Beacon Lesson Plan Library

Hurricanes Are They Coming to Your Neighborhood?

Dale Peterson

Description

Hurricane season (June-October) may result in large storms on the Gulf Coast. Students learn how weather systems influence hurricanes and tropical storms. This lesson enables students to predict landfall of hurricanes and tropical storms.

Objectives

The student understands the importance for looking for patterns in natural events.

Materials

-Science textbook
-Laminated wall map of the United States
-Dry erase markers
-Key Terms Quiz (optional) (See Associated File)
-Resource books from the library on hurricanes and tropical storms
-Internet access
-Tropical storm/hurricane tracking maps

Preparations

1. Ensure each student has access to a science textbook.
2. Locate a laminated wall map of the United States.
3. Ensure the dry erase markers are working properly.
4. Duplicate the Key Terms worksheet. (See Associated File)
5. Gather resource books from the library on hurricanes and tropical storms.
6. Ensure Internet access.
7. Gather enough tropical storm/hurricane tracking maps for students to share. (Check with local TV weather stations for free maps.)

Procedures

Prior to beginning this lesson, ask students why it is important to be able to predict information about tropical storms and hurricanes. List the ideas on the board.

1. Begin this lesson by drawing high and low pressure systems on the wall map, using dry erase markers. Concentrate on the southeastern United States. Draw a tropical storm or hurricane symbol on the map, located somewhere in the Caribbean Sea. Without reviewing the upper level rotations of the high and low pressure systems, ask the students if they can predict whether the storm is likely to go into the Gulf of Mexico or travel up the Atlantic seaboard.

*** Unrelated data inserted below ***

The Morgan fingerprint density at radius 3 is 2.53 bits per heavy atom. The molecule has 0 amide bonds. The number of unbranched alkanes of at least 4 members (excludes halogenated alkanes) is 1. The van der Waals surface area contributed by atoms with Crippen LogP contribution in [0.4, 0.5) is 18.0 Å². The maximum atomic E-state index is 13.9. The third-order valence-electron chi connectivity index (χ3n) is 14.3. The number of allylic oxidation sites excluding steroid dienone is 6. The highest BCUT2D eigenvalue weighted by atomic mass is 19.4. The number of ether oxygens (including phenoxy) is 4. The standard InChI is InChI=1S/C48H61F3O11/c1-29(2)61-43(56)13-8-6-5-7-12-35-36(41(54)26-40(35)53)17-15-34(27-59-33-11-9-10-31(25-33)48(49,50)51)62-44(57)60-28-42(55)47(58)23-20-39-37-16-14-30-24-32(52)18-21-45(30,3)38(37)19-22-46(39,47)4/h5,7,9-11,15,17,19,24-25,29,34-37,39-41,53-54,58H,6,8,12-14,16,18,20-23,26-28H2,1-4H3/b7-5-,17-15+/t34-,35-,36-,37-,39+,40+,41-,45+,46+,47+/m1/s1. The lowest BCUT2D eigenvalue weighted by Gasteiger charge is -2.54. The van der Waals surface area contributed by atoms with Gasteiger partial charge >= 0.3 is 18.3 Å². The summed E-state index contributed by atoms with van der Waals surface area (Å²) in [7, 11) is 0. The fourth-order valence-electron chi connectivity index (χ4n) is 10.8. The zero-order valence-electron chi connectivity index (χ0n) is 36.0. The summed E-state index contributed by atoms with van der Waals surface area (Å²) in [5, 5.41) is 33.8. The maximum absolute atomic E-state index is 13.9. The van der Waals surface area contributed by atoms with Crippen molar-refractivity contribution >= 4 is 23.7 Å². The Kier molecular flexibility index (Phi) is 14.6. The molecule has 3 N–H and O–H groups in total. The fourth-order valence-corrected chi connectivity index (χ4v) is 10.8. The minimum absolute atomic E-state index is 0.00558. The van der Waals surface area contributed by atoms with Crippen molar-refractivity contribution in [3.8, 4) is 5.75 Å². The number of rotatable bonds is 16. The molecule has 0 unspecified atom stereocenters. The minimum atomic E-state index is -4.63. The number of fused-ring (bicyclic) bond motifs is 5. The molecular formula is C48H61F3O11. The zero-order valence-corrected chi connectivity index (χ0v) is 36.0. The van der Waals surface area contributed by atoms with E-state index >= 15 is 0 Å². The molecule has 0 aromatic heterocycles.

2. Review key weather terms with students; a matching exercise is useful. Key terms include weather, climate, air mass, front, cold front, warm front, high pressure system, low pressure system. (See Associated File)

3. Review how the highs and lows rotate--[clockwise and counterclockwise, respectively]. This is the pattern in a natural event like a hurricane.

4. Ask the students to determine where the hurricane or tropical storm is likely to go (the Gulf of Mexico or the Atlantic seaboard) if a high pressure system is moving toward the southeastern United States; what if a low pressure system is moving toward the United States? The students must explain their answers in terms of wind rotation.

5. Ask the students if weather forecasters are usually correct or incorrect when predicting hurricane and tropical storm tracks when the storms are more than 24 hours from landfall. Discuss the various things which may influence landfall locations, times, and strengths of storms: [water temperatures, upper level winds, speed and direction of weather fronts, etc]. Seventh and eighth grade students may apply the distance formula (distance = rate x time) to the class discussions.

6. Have some storm tracking maps available for when tropical storms or hurricanes develop. Include high and low pressure systems, as well as the storm locations. It may be useful to color-code the data by day (use one color for each day) to provide visual references.

7. Students may research storms which have occurred in the past. Find the storm tracks and suggest possible high and low pressure systems' influences. Library books and Internet access are useful tools.

Assessments

The teacher uses formative assessments of storm tracking predictions as they are completed during classroom discussion. The teacher is specifically looking for students' understanding of the clockwise and counterclockwise rotations of high pressure systems and low pressure systems, respectively, and how the pressure systems' rotations affect tropical storm/hurricane movements. For example, counterclockwise rotations steer the tropical storm/hurricane northward before reaching the U.S. mainland. Clockwise rotations steer the tropical storm/hurricane westward toward the Gulf of Mexico. Students should also be able to state why predictions of the patterns in natural events such as hurricanes are important in making preparation for their arrivals.

Extensions

A quiz is optional. (See Key Terms Quiz in Associated File)

Web Links

There are many weather-related Websites available, including www.intellicast.com.
The Weather Channel

Return to the Beacon Lesson Plan Library.